America Looks 10 Minutes Ahead; Japan Looks 10 Years

I delivered a speech in Chicago entitled "Ten Minutes vs. Ten Years." I stated that we Japanese plan and develop our business strategies ten years ahead. When I asked an American money trader, "how far ahead do you week?" The reply was "no, no...ten minutes." He was moving money through a computer, targeting the fate of that transaction ten minutes later. So, as I told the Americans, we are focusing on business ten years in advance, while you seem to be concerned only with profits ten minutes from now. At that rate, you may well never be able to compete with us.

A well-known economist, Peter Drucker, wrote recently: "Americans cannot live in a symbol economy where businessmen play only with numbers; Americans should come back to a real economy where money moves in accordance with real production acitivities."

Unfortunately, in America, stocks are owned and handled by institutional investors whose fund managers actually buy and sell stocks in huge numbers in an attempt to maximize profits in a given short period of time. At the slightest increase in stock prices, they sell, and when the profit margin of any company declines as a result of poor management, they sell before the company's stock prices begin to decline. For them, the name of the game of nothing but quick profits.

It is expected that the American service industry will flourish. This includes finance and financial services, where entrepreneurs and investors alike do not leave their money in long-term projects, such as the ten-year projects that have been implemented in Japan. The American economy is, then, an economy without substance. It must return to a real production economy.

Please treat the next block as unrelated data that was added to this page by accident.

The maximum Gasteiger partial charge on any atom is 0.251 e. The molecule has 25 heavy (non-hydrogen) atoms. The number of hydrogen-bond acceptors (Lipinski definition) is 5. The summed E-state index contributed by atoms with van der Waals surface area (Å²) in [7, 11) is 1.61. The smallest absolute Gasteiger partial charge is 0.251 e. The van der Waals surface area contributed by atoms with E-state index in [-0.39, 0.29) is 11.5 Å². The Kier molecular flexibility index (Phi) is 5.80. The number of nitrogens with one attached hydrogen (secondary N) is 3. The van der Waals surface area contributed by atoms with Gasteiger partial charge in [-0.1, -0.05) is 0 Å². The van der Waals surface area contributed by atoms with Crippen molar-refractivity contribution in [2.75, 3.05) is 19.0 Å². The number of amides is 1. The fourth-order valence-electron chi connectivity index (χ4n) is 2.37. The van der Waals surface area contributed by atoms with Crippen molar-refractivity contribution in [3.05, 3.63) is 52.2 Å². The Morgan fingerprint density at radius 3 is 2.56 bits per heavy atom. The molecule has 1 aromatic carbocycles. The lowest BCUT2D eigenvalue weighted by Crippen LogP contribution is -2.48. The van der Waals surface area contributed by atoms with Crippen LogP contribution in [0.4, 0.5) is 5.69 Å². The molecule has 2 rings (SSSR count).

In America, R&D is closely linked to the military budget. R&D in the private sector is heavily dependent on military expenditure. As a result, a corporation can engage in the development of a new fighter without worrying about profit or loss. On the other hand, budget constraints on NASA and the military agencies will directly reduce the volume of R&D.

A ten-minute profit cycle economy does not permit companies to invest in long term development. There are some exceptions, such as IBM, AT&T, DuPont, and some others. But they do not represent the mainstream of American business nowadays. Gradually but surely, American business is shifting toward a symbol economy. In addition, it seems fashionable to call the service industry the "futuristic third wave" and information and intelligence is the business of the future. But these produce nothing. Business, in my mind, is nothing but "value added;" we must add value and wisdom to things and this is what America seems to have forgotten. And this is the most deplorable aspect of America today.